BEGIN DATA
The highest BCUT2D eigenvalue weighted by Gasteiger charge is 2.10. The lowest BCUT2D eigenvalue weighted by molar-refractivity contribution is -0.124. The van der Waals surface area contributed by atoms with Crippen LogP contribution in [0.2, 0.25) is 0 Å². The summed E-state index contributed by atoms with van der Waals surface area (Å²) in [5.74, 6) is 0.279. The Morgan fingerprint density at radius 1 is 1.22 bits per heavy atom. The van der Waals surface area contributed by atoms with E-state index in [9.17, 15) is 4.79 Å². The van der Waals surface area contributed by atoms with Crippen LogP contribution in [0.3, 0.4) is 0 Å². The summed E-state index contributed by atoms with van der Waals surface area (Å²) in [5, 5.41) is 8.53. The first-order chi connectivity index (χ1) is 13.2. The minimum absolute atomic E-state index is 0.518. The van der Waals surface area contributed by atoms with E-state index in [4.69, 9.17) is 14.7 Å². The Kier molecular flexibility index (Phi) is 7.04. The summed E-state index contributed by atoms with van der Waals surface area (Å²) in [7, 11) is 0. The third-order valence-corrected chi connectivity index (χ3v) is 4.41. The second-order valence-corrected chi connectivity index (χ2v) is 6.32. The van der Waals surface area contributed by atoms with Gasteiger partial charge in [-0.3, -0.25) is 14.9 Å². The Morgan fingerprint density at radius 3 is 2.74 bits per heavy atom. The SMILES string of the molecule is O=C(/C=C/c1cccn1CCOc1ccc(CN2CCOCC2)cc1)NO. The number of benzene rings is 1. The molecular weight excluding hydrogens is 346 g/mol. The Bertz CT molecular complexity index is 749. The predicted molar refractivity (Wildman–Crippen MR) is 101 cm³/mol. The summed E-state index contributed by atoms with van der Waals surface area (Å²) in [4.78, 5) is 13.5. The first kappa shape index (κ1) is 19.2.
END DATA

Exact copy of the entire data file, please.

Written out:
The highest BCUT2D eigenvalue weighted by Gasteiger charge is 2.10. The lowest BCUT2D eigenvalue weighted by molar-refractivity contribution is -0.124. The van der Waals surface area contributed by atoms with Crippen LogP contribution in [0.2, 0.25) is 0 Å². The summed E-state index contributed by atoms with van der Waals surface area (Å²) in [5.74, 6) is 0.279. The Morgan fingerprint density at radius 1 is 1.22 bits per heavy atom. The van der Waals surface area contributed by atoms with E-state index in [9.17, 15) is 4.79 Å². The van der Waals surface area contributed by atoms with Crippen LogP contribution in [0.3, 0.4) is 0 Å². The summed E-state index contributed by atoms with van der Waals surface area (Å²) in [5, 5.41) is 8.53. The first-order chi connectivity index (χ1) is 13.2. The minimum absolute atomic E-state index is 0.518. The van der Waals surface area contributed by atoms with E-state index in [4.69, 9.17) is 14.7 Å². The Kier molecular flexibility index (Phi) is 7.04. The summed E-state index contributed by atoms with van der Waals surface area (Å²) in [7, 11) is 0. The third-order valence-corrected chi connectivity index (χ3v) is 4.41. The second-order valence-corrected chi connectivity index (χ2v) is 6.32. The van der Waals surface area contributed by atoms with Gasteiger partial charge in [-0.3, -0.25) is 14.9 Å². The Morgan fingerprint density at radius 3 is 2.74 bits per heavy atom. The SMILES string of the molecule is O=C(/C=C/c1cccn1CCOc1ccc(CN2CCOCC2)cc1)NO. The number of benzene rings is 1. The molecular weight excluding hydrogens is 346 g/mol. The Bertz CT molecular complexity index is 749. The predicted molar refractivity (Wildman–Crippen MR) is 101 cm³/mol. The summed E-state index contributed by atoms with van der Waals surface area (Å²) in [4.78, 5) is 13.5. The first kappa shape index (κ1) is 19.2.